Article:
As I write this, publication of Alan Pickering's pension simplification review is expected “some time in July”. At the risk of having already been proved wrong, there follow a few thoughts about this process.
It is now widely anticipated that Pickering will recognise the need for a significant simplification of the UK pension system. It is also expected that he will acknowledge the fundamental interdependence of the state and private pension systems. The logical conclusion is that when he proposes a range of options for simplification, some of them will have significant implications for the state system.
The review will, of course, have the status of information and not instruction for new Work and Pensions Secretary Andrew Smith. He will be free to welcome and then ignore the report. It would be much preferable if he took this rare opportunity to implement some fundamental changes that put the UK system on a politically sustainable footing.
So far, Smith has kept a relatively low profile. He has made the necessary noises about the sterling work of his predecessor and has asserted that the Government has “the basic structure of the pension system right”. So far, so vague. Basic structure could mean pretty much anything, allowing a fair degree of room for manoeuvre. In Smith's recent appearance at the TUC pension summit, he even went so far as to say he was “prepared to be radical to restore people's faith in the pension promise”.
Does this mean the Secretary has an open mind? We must hope so but it is worth remembering that Smith is very close to Chancellor Gordon Brown, as was his predecessor Alistair Darling. The Government's pension strategy is very much the creature of the Chancellor and, until he accepts the case for significant change, there is unlikely to be much movement.
The Chancellor has already committed significant new resources to state pensions, both in terms of new financial resources and new thinking and legislative action. He may well feel the job is at least half over and only the private sector needs further work.
That this is not so was brought out very sharply at a recent IPPR pension conference. At this event, Shadow Work and Pensions Secretary David Willetts described the new state second pension as “a very bizarre looking creature” and mused that “it does not look as though it will last very long”. This is rather close to saying that, if the Conservatives had a pension strategy, there would be no place in it for the state second pension. Pension policy requires broad consensus because it needs to survive for the long term and individuals need to be able to plan for the distant future.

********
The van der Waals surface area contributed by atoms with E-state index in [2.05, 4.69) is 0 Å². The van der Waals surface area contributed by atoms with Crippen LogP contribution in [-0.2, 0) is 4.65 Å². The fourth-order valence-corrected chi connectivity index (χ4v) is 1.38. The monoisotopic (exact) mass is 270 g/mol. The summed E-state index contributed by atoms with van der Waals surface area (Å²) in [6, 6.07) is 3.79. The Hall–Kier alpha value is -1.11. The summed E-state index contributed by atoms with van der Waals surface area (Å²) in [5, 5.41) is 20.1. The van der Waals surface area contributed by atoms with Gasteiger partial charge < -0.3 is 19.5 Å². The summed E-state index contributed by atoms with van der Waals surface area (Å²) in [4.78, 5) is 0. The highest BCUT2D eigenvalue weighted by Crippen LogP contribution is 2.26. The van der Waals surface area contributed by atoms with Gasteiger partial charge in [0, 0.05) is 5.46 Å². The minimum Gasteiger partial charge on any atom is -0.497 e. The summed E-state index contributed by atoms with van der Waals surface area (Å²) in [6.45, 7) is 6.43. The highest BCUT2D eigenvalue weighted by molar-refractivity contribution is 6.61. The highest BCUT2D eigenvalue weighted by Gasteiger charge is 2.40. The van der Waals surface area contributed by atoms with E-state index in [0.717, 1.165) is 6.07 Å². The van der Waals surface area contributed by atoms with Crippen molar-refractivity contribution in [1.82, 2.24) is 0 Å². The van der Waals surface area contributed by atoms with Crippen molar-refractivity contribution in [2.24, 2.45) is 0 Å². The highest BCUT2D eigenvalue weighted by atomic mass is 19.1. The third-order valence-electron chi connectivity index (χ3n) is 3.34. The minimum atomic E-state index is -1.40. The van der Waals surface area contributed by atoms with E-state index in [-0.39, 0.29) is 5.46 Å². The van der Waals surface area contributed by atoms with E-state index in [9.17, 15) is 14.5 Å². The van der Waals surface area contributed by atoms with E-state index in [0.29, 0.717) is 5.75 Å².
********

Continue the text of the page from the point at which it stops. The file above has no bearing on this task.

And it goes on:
One area of consensus is the need for a significant simplification of the pension environment. Another concerns the future extent of means-testing. On introduction later this year, the pension credit is set to extend means-testing to half of current pensioners. This number is likely to grow over time to more than two-thirds of pensioners.
Not only is means-testing unpopular with the public but it creates disincentives to make private savings.
Two other comments at our conference have stuck with me. The first was by National Association of Pension Funds chairman Peter Thompson, who said: “There are no easy answers in this area. If there were, someone would already have thought of them.”
The second was from Age Concern's Gordon Lishman on the difficulties of achieving agreement over reform. He said: “The danger is that a coalition of diametrically opposed views and interests maintains the status quo.”
The IPPR proposal for state pensions is straightforward – end the provision of state second pensions plus their associated rebates and use the resources for an enhanced basic state pension at the level of the minimum income guarantee, which grows in line with earnings. This would dramatically simplify the system, would improve the incentives to save by eliminating a vast chunk of means-testing and should be comprehensible, popular and politically sustainable.
Our proposal is not uncontroversial, particularly in respect of the abolishing the rebates. Others have come forward with a range of alternatives, for example, compulsion or tax credits of various kinds. As so often happens, there is more agreement over the problems than over the solutions because realistic policy proposals inevitably involve trade-offs.
Smith is likely to be faced with a wide range of options. Some will involve small gains and few trade-offs. Some will involve potentially very big gains, significant risks and uncomfortable trade-offs.
The opportunity for a major pension review will not come again this Parliament. The key task for those with a voice in the pension debate is to make their concerns clear, indicate their preferred way forward and to encourage a bold approach. Meanwhile, the politicians must resist the temptation to characterise disagreement as consensus for inaction.
Richard Brooks is a research fellow at the IPPR